Global Warming's Link to Clearer Skies on Earth

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Christopher Joyce reports a recent scientific study that shows the Earth is getting brighter, meaning more of the sun's rays are getting through the atmosphere and warming the planet's surface. While researchers believe that the brightness is a sign of diminishing pollution, the change also reveals the extent of the planet's global warming problems.

ALEX CHADWICK, host:

This is DAY TO DAY. I'm Alex Chadwick.

In a moment, what to think about The New Yorker magazine's long series of reports on global warming.

First, the Earth may be getting sunnier, at least in some places. Scientists who measure the amount of sunlight that hits the ground say a long period of dimming seems to be coming to an end. NPR's Christopher Joyce has more.

CHRISTOPHER JOYCE reporting:

We may be 93 million miles away from the sun, but it can still get hot out there. On a summer day in, say, Utah or Pennsylvania, the sun can blast a square meter of the ground with some 600 watts of energy. Professor Robert Charlson of the University of Washington puts that in perspective.

Professor ROBERT CHARLSON (University of Washington): Ten 60-watt light bulbs warming the top of your desk, and that would get hot.

JOYCE: Not hot enough to fry an egg.

Prof. CHARLSON: It might.

JOYCE: OK. Maybe hot enough to poach an egg. The point is the Earth takes a lot of heat, but the coverage is patchy. If the atmosphere over one place is polluted or sooty or there's been a big volcano recently, a lot of the incoming solar energy gets blocked. Clouds also reflect some light away from the ground; so does snow. So calculating Earth's total solar energy budget is harder than balancing Donald Trump's checkbook. Nonetheless, some scientists found that parts of the planet started dimming in the 1960s. It was a controversial finding, but it got atmospheric scientists to pay more attention. Now two groups of researchers say they've seen a reversal in that dimming. Martin Wild with the Swiss Federal Institute of Technology says instruments on the ground noticed the change about 15 years ago.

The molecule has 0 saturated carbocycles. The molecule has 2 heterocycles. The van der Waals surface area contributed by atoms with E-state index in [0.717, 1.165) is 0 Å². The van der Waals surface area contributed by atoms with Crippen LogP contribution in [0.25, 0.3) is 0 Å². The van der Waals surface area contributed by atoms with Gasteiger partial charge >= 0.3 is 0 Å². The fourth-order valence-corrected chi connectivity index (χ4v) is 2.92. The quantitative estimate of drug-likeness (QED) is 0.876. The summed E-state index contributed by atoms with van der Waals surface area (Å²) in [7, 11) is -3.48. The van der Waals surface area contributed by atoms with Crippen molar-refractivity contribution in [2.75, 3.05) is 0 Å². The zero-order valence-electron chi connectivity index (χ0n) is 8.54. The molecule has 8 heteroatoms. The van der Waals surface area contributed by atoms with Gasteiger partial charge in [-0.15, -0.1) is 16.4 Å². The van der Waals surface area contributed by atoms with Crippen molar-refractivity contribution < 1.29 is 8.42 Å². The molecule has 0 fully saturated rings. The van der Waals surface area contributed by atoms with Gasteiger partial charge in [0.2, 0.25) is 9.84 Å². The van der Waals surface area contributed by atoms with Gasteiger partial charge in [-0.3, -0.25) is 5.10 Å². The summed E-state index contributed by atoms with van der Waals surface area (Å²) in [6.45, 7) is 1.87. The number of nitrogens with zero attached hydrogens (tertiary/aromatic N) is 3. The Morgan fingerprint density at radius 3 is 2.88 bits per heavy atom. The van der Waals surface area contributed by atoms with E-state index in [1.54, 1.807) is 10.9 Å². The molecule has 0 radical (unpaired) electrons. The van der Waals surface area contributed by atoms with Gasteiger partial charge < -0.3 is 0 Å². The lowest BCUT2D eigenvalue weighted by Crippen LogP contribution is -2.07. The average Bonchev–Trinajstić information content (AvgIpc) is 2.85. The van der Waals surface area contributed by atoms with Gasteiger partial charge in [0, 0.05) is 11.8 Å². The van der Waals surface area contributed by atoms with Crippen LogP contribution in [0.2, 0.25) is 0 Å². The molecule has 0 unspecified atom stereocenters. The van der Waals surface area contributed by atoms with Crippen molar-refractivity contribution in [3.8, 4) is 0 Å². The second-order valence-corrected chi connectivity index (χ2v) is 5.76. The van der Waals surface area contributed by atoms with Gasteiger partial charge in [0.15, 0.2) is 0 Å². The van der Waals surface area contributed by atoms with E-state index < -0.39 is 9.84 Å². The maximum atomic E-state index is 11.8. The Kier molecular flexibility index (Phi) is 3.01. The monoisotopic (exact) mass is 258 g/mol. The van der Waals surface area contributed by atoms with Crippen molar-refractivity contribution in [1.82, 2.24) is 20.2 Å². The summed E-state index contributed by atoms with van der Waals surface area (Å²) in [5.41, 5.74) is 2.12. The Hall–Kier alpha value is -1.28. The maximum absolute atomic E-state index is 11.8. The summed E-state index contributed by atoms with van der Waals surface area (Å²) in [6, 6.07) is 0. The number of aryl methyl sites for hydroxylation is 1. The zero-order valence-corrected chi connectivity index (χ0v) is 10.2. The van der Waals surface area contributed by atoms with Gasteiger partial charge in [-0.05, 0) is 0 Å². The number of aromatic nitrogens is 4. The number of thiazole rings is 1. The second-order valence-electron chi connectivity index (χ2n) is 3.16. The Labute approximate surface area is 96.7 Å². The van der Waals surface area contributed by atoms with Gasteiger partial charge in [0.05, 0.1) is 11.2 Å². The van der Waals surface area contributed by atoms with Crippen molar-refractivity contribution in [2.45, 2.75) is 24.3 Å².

Mr. MARTIN WILD (Swiss Federal Institute of Technology): And what they found there is that this dimming did not last, but rather what they find at many sites are signs that the sunlight is actually increasing, so we actually find a brightening.

JOYCE: Another scientific team found the same trend when they examined the data from Earth-observing satellites. That group was led by Rachel Pinker at the University of Maryland. She says no one's sure why Earth seems to be getting brighter, but they have some idea.

Ms. RACHEL PINKER (University of Maryland): Perhaps we have less pollution in the atmosphere, so if we have a combination of cleaner, clear sky and less clouds, this is a recipe of increased surface radiation.

JOYCE: Some of that cleaner sky was most obvious over Eastern Europe. When the Soviet Union collapsed, industrial activity shrank and there was less air pollution blocking solar energy coming in. And other scientists have observed fewer clouds in some parts of the sky. So goodbye, gray skies; hello, blue. But scientists aren't singing. Martin Wild notes that the buildup of carbon-based gases in the atmosphere has been warming the Earth already; that's the so-called greenhouse effect. The days of dimmer skies might have hidden the greenhouse effect, so what happens when it gets sunnier?

Mr. WILD: Now that this dimming does no longer counterbalance the greenhouse effect, we see much stronger evidence for the greenhouse warming at the surface.

JOYCE: Robert Charlson, the atmospheric scientist at the University of Washington, says something else might be at work here, even measurement error. Moreover, the measurements ignore big sections of the planet. But, he says, the results could be significant, and scientists should try to improve their methods.

Prof. CHARLSON: That these trends, uncertain though they may be, that they are of this magnitude says we should pay attention to them. We should try to understand them.

JOYCE: The research appears in the latest issue of the journal Science.

Christopher Joyce, NPR News.

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